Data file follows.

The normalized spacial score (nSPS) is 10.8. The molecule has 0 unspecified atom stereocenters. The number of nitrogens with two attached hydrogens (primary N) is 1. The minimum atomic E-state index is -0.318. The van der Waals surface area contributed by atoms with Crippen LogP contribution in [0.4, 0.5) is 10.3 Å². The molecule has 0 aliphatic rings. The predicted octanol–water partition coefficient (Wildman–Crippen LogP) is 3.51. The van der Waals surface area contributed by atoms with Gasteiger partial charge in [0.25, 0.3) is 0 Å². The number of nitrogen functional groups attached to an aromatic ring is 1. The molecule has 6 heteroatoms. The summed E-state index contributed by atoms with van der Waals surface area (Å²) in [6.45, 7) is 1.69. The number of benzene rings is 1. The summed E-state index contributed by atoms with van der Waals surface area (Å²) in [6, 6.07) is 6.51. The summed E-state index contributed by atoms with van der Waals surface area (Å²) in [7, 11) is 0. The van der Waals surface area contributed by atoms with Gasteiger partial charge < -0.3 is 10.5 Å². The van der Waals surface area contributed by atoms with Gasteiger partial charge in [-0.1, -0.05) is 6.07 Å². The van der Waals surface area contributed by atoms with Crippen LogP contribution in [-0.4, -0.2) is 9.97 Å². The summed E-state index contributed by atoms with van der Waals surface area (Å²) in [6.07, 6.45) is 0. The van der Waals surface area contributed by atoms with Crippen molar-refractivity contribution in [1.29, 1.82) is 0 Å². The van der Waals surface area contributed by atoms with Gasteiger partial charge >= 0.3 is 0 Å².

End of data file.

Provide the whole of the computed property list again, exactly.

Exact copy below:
The normalized spacial score (nSPS) is 10.8. The molecule has 0 unspecified atom stereocenters. The number of nitrogens with two attached hydrogens (primary N) is 1. The minimum atomic E-state index is -0.318. The van der Waals surface area contributed by atoms with Crippen LogP contribution in [0.4, 0.5) is 10.3 Å². The molecule has 0 aliphatic rings. The predicted octanol–water partition coefficient (Wildman–Crippen LogP) is 3.51. The van der Waals surface area contributed by atoms with Gasteiger partial charge in [0.25, 0.3) is 0 Å². The number of nitrogen functional groups attached to an aromatic ring is 1. The molecule has 6 heteroatoms. The summed E-state index contributed by atoms with van der Waals surface area (Å²) in [6.45, 7) is 1.69. The number of benzene rings is 1. The summed E-state index contributed by atoms with van der Waals surface area (Å²) in [6, 6.07) is 6.51. The summed E-state index contributed by atoms with van der Waals surface area (Å²) in [7, 11) is 0. The van der Waals surface area contributed by atoms with Gasteiger partial charge < -0.3 is 10.5 Å². The van der Waals surface area contributed by atoms with Gasteiger partial charge in [-0.1, -0.05) is 6.07 Å². The van der Waals surface area contributed by atoms with Crippen LogP contribution in [-0.4, -0.2) is 9.97 Å². The summed E-state index contributed by atoms with van der Waals surface area (Å²) in [6.07, 6.45) is 0. The van der Waals surface area contributed by atoms with Crippen molar-refractivity contribution in [1.29, 1.82) is 0 Å². The van der Waals surface area contributed by atoms with Gasteiger partial charge >= 0.3 is 0 Å².